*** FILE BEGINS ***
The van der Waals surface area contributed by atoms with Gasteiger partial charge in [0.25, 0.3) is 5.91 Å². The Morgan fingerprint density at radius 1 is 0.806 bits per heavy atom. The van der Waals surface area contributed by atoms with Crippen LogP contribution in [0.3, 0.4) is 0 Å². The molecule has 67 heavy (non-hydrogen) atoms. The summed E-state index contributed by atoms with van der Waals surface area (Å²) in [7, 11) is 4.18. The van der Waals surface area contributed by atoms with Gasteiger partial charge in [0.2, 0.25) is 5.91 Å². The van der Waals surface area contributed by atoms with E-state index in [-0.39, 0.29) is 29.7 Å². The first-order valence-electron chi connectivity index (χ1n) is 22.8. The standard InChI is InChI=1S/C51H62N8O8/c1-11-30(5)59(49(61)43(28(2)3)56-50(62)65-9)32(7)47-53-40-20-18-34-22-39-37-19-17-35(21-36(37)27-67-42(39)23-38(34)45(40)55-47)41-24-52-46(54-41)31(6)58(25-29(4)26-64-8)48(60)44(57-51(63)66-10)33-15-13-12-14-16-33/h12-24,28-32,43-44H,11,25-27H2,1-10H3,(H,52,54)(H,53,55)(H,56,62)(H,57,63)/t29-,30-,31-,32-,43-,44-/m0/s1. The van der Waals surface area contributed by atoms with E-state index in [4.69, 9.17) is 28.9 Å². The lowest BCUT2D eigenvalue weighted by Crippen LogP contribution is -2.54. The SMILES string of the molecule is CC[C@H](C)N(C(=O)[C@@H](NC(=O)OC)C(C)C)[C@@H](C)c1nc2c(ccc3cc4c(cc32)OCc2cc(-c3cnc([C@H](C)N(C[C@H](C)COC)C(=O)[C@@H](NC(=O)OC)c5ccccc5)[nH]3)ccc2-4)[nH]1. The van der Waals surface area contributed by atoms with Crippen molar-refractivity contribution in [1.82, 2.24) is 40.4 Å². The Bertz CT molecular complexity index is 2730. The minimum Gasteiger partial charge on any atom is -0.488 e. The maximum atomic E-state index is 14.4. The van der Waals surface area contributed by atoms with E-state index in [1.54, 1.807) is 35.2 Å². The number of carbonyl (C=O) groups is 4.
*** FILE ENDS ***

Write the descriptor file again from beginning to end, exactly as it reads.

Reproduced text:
The van der Waals surface area contributed by atoms with Gasteiger partial charge in [0.25, 0.3) is 5.91 Å². The Morgan fingerprint density at radius 1 is 0.806 bits per heavy atom. The van der Waals surface area contributed by atoms with Crippen LogP contribution in [0.3, 0.4) is 0 Å². The molecule has 67 heavy (non-hydrogen) atoms. The summed E-state index contributed by atoms with van der Waals surface area (Å²) in [7, 11) is 4.18. The van der Waals surface area contributed by atoms with Gasteiger partial charge in [0.2, 0.25) is 5.91 Å². The van der Waals surface area contributed by atoms with E-state index in [-0.39, 0.29) is 29.7 Å². The first-order valence-electron chi connectivity index (χ1n) is 22.8. The standard InChI is InChI=1S/C51H62N8O8/c1-11-30(5)59(49(61)43(28(2)3)56-50(62)65-9)32(7)47-53-40-20-18-34-22-39-37-19-17-35(21-36(37)27-67-42(39)23-38(34)45(40)55-47)41-24-52-46(54-41)31(6)58(25-29(4)26-64-8)48(60)44(57-51(63)66-10)33-15-13-12-14-16-33/h12-24,28-32,43-44H,11,25-27H2,1-10H3,(H,52,54)(H,53,55)(H,56,62)(H,57,63)/t29-,30-,31-,32-,43-,44-/m0/s1. The van der Waals surface area contributed by atoms with E-state index in [4.69, 9.17) is 28.9 Å². The lowest BCUT2D eigenvalue weighted by Crippen LogP contribution is -2.54. The SMILES string of the molecule is CC[C@H](C)N(C(=O)[C@@H](NC(=O)OC)C(C)C)[C@@H](C)c1nc2c(ccc3cc4c(cc32)OCc2cc(-c3cnc([C@H](C)N(C[C@H](C)COC)C(=O)[C@@H](NC(=O)OC)c5ccccc5)[nH]3)ccc2-4)[nH]1. The van der Waals surface area contributed by atoms with Crippen molar-refractivity contribution in [1.82, 2.24) is 40.4 Å². The Bertz CT molecular complexity index is 2730. The minimum Gasteiger partial charge on any atom is -0.488 e. The maximum atomic E-state index is 14.4. The van der Waals surface area contributed by atoms with E-state index in [1.54, 1.807) is 35.2 Å². The number of carbonyl (C=O) groups is 4.